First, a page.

Indeed, they found that birds that used torpor only briefly could lose as much as 15 percent of their body weight. Birds who took a longer break, on the order of 12 hours, lost only 2 percent. Birds that reached lower temperatures lost a smaller percentage, too.
Some species, like the sparkling violetear, descended to a set temperature (in this case, roughly 46 degrees Fahrenheit) regardless of the ambient temperature. Others, like the black metaltail, seemed to be tracking the air and got very cold. One metaltail hovered around 38 degrees Fahrenheit, scoring the lowest recorded temperature of any hummingbird, to the researchers’ knowledge.
In fact, the metaltail, the black-breasted hillstar and the bronze-tailed comet, which are related species, all entered colder, longer bouts of torpor than the others. This could help explain why this group is more common at high altitudes — they have worked out ways to minimize the stress of living in an extreme environment.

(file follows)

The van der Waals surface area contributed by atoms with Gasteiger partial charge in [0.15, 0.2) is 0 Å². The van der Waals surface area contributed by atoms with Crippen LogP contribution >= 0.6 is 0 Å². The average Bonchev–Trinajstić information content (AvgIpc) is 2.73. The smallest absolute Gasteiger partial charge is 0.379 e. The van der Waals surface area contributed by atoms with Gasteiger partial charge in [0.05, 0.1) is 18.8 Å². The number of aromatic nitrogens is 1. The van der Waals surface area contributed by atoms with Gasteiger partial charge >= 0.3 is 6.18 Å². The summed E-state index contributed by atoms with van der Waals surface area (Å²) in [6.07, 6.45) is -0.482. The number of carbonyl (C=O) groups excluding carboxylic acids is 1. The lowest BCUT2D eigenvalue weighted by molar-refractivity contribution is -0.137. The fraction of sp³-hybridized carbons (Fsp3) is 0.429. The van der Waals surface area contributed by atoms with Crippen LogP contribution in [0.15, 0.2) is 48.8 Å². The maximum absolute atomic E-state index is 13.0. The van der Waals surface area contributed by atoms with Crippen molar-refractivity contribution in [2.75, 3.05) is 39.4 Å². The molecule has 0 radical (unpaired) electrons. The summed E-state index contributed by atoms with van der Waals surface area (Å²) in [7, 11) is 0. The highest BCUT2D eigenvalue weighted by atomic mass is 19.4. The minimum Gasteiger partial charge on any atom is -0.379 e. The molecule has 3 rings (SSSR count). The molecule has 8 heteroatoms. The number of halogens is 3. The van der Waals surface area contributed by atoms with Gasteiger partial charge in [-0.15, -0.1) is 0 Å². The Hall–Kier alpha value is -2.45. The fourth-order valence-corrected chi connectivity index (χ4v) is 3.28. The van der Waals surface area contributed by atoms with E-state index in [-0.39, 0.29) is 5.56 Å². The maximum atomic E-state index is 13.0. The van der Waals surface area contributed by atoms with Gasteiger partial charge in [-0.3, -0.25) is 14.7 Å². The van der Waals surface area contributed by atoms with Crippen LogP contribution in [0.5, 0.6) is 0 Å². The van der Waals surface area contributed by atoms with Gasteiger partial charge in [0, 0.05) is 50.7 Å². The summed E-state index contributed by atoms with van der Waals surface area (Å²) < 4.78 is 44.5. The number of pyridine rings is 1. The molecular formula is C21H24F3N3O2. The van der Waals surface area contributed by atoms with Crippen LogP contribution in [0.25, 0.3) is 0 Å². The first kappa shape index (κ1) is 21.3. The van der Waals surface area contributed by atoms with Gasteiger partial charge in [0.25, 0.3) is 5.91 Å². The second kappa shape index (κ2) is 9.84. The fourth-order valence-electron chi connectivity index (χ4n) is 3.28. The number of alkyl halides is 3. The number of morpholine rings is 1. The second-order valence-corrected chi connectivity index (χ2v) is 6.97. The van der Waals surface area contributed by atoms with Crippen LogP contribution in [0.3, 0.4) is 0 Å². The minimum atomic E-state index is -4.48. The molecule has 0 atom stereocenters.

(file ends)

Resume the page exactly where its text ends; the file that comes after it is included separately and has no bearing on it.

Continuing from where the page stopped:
These birds were held in captivity overnight, but Dr. McKechnie says he thinks that in a natural setting, there is more to learn about how hummingbirds save energy.
There are stories of hummingbirds in the Andes that will enter a cave during cold spells and not emerge for several days, a pattern that, if confirmed, would suggest that the birds are capable of hibernation, he notes. Similar to torpor, hibernation saves an organism energy, but it goes on longer than a single night.
“For me, the next step beyond this study would be to get a clear idea of where they roost,” Dr. McKechnie said.